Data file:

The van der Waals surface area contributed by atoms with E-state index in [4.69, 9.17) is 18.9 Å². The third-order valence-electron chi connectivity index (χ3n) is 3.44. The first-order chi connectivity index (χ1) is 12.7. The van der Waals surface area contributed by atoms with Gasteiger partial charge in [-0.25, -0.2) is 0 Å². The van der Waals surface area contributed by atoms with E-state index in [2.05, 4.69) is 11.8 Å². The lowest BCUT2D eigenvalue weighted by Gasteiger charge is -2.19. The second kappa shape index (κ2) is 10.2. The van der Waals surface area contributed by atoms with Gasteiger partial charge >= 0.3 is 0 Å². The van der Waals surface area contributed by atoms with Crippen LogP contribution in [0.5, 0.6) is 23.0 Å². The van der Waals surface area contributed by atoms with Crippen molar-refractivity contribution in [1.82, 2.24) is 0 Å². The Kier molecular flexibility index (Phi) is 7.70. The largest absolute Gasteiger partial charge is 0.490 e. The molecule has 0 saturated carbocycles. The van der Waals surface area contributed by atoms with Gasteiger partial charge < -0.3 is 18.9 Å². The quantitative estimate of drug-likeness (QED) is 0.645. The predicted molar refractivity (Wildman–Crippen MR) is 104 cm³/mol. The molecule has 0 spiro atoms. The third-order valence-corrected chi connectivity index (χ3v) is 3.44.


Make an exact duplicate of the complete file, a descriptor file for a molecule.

The van der Waals surface area contributed by atoms with E-state index in [4.69, 9.17) is 18.9 Å². The third-order valence-electron chi connectivity index (χ3n) is 3.44. The first-order chi connectivity index (χ1) is 12.7. The van der Waals surface area contributed by atoms with Gasteiger partial charge in [-0.25, -0.2) is 0 Å². The van der Waals surface area contributed by atoms with E-state index in [2.05, 4.69) is 11.8 Å². The lowest BCUT2D eigenvalue weighted by Gasteiger charge is -2.19. The second kappa shape index (κ2) is 10.2. The van der Waals surface area contributed by atoms with Gasteiger partial charge >= 0.3 is 0 Å². The van der Waals surface area contributed by atoms with Crippen LogP contribution in [0.5, 0.6) is 23.0 Å². The van der Waals surface area contributed by atoms with Crippen molar-refractivity contribution in [1.82, 2.24) is 0 Å². The Kier molecular flexibility index (Phi) is 7.70. The largest absolute Gasteiger partial charge is 0.490 e. The molecule has 0 saturated carbocycles. The van der Waals surface area contributed by atoms with Gasteiger partial charge < -0.3 is 18.9 Å². The quantitative estimate of drug-likeness (QED) is 0.645. The predicted molar refractivity (Wildman–Crippen MR) is 104 cm³/mol. The molecule has 0 spiro atoms. The third-order valence-corrected chi connectivity index (χ3v) is 3.44.